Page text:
Posts tagged #anxiety

Take time to Breathe

sunset waves sand sun summer beach.jpg

When I opened my therapy business ten years ago in Kidderminster I wanted a name that conveyed my intention to offer people a time and space away from the pressures of life. I chose Breathe Holistic Therapy to present my intention to give clients an opportunity to simply take a breather.  I know how important it was for everyone to take time out both emotionally and physically. 

Reflexology is a wonderful way to allow yourself time to breathe, but there are ways to introduce this into daily life.

There are many breathing techniques that can allow your mind and body to become calmer. This is a very useful way of lowering the stress response and helping to counteract the negative effects of stress both physically and emotionally.  On a recent visit to Kidderminster hospital i found a fantastic leaflet on breathing techniques. This information was aimed at children but the exercises can be brilliant for both adults and children alike. I know it is obvious but please only do these techniques when it is safe to focus on your breathing.

Bumblebee Breathing

This technique can best be used when you are in a quite private space.  Sit comfortably and gently place the tips of your index fingers in your ears. Allow your eyes to close but don't squeeze them shut. Breathe in through your nose and then gently hum as you slowly breathe out. Repeat this as many times as you choose. 

Shoulder Roll Breathing

Choose  a comfortable sitting position where you can focus on your breathe for a few minutes. Take a slow deep breathe in and raise your shoulders up towards your ears. As you breathe out gently lower your shoulders back down. Repeat this movement slowly with each breathe rolling your shoulders up and down.  Many people find diaphragm breathing difficult at first as we more often breathe with our upper chest. This technique allows you to continue this whilst also promoting calm. 

Tummy Breathing

Lie on the floor and place your hands on your stomach. If you are doing this exercise with a child they can place a small stuffed toy on their tummy. Breathe in deeply and feel your belly rise then feel it lower as you breathe out. This encourages diaphragm breathing which acts physiologically to reduce the stress response and promote the calmer section of the nervous system.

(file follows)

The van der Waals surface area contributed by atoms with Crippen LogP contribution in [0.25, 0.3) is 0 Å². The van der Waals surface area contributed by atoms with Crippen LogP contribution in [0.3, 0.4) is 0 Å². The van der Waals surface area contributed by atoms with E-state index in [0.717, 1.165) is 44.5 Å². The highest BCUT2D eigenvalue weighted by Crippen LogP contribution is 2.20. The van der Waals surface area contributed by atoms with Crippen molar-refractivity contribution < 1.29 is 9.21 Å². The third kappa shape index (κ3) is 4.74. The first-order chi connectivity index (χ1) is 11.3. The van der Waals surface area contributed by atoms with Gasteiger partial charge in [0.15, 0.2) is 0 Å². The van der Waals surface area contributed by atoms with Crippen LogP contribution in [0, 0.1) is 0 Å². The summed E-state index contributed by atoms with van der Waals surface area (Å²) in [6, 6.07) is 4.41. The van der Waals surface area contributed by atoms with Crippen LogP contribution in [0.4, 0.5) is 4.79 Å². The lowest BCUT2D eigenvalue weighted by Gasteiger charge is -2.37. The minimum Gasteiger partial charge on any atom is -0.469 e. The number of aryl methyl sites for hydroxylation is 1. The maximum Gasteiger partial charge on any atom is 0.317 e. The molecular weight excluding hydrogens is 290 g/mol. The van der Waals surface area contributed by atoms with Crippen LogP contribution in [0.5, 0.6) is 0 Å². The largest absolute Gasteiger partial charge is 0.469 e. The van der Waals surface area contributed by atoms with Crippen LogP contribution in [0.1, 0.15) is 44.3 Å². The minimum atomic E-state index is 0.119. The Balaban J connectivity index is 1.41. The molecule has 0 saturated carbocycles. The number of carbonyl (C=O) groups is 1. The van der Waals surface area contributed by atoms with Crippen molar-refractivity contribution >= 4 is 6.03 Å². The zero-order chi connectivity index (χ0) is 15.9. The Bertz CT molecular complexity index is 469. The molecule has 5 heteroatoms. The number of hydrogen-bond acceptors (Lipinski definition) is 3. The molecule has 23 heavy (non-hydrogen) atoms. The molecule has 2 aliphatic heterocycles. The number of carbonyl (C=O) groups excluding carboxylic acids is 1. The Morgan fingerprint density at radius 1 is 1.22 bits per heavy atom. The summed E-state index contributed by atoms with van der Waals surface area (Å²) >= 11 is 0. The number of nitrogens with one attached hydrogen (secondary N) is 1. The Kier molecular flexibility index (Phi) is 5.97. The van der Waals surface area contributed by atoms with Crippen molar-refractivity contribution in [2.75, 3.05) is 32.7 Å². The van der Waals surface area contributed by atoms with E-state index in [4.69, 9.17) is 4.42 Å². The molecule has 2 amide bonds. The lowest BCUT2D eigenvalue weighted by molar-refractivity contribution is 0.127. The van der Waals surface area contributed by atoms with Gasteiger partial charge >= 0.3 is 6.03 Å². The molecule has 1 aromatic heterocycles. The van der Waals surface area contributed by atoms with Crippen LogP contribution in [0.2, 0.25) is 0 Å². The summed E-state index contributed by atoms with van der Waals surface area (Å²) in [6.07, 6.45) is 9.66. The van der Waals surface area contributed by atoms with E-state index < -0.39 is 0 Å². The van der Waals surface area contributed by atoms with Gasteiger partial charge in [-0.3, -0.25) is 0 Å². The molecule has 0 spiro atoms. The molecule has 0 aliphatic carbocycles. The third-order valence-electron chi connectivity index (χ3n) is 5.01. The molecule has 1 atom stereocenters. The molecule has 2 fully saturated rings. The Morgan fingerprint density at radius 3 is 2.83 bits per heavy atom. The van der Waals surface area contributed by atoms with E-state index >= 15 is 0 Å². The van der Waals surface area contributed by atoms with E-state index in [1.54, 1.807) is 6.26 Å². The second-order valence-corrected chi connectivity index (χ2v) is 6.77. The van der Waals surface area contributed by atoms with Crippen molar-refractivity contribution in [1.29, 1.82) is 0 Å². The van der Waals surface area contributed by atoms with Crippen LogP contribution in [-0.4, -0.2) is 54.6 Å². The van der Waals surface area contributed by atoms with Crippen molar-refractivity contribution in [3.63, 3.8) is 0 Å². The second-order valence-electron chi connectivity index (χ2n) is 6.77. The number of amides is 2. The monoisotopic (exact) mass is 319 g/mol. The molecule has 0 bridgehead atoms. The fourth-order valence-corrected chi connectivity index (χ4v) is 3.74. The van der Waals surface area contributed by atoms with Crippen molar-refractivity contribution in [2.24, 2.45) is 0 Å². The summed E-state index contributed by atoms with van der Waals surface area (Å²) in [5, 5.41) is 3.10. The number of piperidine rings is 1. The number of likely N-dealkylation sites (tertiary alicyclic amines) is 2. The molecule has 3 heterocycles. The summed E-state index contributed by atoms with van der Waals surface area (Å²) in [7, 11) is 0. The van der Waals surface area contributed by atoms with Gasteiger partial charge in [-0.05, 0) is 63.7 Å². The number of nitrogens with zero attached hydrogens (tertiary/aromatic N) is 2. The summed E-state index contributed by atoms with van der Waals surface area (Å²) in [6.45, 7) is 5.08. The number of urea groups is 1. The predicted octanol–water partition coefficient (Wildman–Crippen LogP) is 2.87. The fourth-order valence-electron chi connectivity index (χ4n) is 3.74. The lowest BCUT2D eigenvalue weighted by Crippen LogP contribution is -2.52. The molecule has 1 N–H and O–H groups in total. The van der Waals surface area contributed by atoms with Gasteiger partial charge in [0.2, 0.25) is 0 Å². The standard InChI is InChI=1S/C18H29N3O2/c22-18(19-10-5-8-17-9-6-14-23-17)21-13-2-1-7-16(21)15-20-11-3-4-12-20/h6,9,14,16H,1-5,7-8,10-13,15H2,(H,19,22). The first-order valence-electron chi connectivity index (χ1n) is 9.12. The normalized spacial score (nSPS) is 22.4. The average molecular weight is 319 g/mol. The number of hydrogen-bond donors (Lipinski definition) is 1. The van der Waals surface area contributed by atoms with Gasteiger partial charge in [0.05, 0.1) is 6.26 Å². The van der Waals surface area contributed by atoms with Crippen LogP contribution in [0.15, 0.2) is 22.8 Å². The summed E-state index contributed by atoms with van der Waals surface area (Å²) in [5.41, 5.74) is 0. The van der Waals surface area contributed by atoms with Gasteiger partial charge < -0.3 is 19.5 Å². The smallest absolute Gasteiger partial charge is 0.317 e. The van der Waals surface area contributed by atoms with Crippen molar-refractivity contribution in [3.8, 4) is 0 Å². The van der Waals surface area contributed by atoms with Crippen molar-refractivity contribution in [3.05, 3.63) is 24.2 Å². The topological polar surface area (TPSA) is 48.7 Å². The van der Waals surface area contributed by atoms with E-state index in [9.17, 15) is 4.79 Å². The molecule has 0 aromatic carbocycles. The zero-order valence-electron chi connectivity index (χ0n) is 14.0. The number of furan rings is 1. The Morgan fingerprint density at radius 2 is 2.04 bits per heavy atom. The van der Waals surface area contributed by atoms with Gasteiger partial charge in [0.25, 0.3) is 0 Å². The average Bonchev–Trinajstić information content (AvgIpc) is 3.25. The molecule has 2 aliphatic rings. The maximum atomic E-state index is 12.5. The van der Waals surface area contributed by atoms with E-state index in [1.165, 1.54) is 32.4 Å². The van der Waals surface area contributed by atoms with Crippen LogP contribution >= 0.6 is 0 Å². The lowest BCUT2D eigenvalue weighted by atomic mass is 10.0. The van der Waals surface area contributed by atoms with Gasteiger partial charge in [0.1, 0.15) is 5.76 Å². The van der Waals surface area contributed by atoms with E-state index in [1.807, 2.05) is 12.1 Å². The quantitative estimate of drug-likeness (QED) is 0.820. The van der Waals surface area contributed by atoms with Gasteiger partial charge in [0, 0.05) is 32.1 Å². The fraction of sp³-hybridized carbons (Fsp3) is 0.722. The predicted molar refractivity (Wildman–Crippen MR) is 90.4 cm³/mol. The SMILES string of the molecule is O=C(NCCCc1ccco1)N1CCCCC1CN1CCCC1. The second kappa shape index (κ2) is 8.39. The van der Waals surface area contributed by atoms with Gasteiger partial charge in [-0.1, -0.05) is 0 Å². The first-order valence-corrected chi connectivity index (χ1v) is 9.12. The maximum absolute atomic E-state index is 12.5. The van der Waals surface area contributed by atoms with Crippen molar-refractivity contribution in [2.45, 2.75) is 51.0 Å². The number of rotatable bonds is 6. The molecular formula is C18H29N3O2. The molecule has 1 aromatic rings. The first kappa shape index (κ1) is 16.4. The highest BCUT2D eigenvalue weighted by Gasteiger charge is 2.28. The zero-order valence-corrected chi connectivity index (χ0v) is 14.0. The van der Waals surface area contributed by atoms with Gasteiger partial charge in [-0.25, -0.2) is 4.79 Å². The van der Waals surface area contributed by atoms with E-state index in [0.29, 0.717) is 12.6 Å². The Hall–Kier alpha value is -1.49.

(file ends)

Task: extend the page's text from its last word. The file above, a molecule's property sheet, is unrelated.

Balloon Breathing

Sit comfortably and place your hands gently around your mouth as if you are about to blow up an invisible balloon. Take a comfortably deep breath in and as you slowly exhale start to spread out your hands as if you are holding a great big balloon.  Hold your hands in position as you continue to exhale until your balloon is as big as it can be. Breathe normally as you gently sway from side to side and release your balloon up into the sky. 

With all breathing techniques it is important that you feel comfortable. For some any alteration to your natural breathing can feel difficult and almost cause you to feel short of breathe. This can be more common if you have a chronic lung condition. If you have any long term health problems speak to your health care provider about which exercises may be best for you.



Posted on March 15, 2018 and filed under reflexology, stress management, mindfulness.

Coping with Challenges using Reflexology and Hypnotherapy

My clients often say I must be the most chilled out relaxed person as I have so many techniques at my fingertips. In some ways that is true, I am far more relaxed than I was before I began to use complementary therapies, but life still throws challenges at even the calmest people!

During the last few weeks I have taken on a number of challenges, some by choice and others have arrived uninvited! I have to admit despite my love for holistic therapies my knee jerk reaction is often panic and fear just as it always has been. The difference is now I can eventually take a step back and use some of the wonderful techniques open to me.

My first challenges was updating my website to ensure it was compatible with mobile devices. I am not a techy person so my first reaction when I learnt I needed to do this was panic and anxiety. I had a very sleepless night before I took a moment to step back and calm down. I often talk to my clients about using the support networks around them, so many of us believe we have to cope alone. After getting advice from some techy friends I felt my website mountain was not such an impossible climb. I also took time out to use some confidence boosting self hypnosis and some mindfulness to encourage  kindness to myself. Gradually I began to enjoy the challenge and although there are still some things to iron out I am proud of myself for rising to the challenge. 

The next challenge was one I had chosen to embark on. Last year I tried twice to complete a 'leap of faith', this entails climbing up a tall post, standing on a small platform and jumping off ( you have safety equipment on of course!). I was so frustrated that twice i had reached the top and twice I had failed to stand up. I was determined to succeed this time. I used EFT to prepare myself for the task along with using the power of my imagination to really see myself succeeding. These both helped me to believe I could do it. And i did it!  The pride I felt was immense and I hope I've saved that feeling firmly in my memory to call on whenever I need a boost.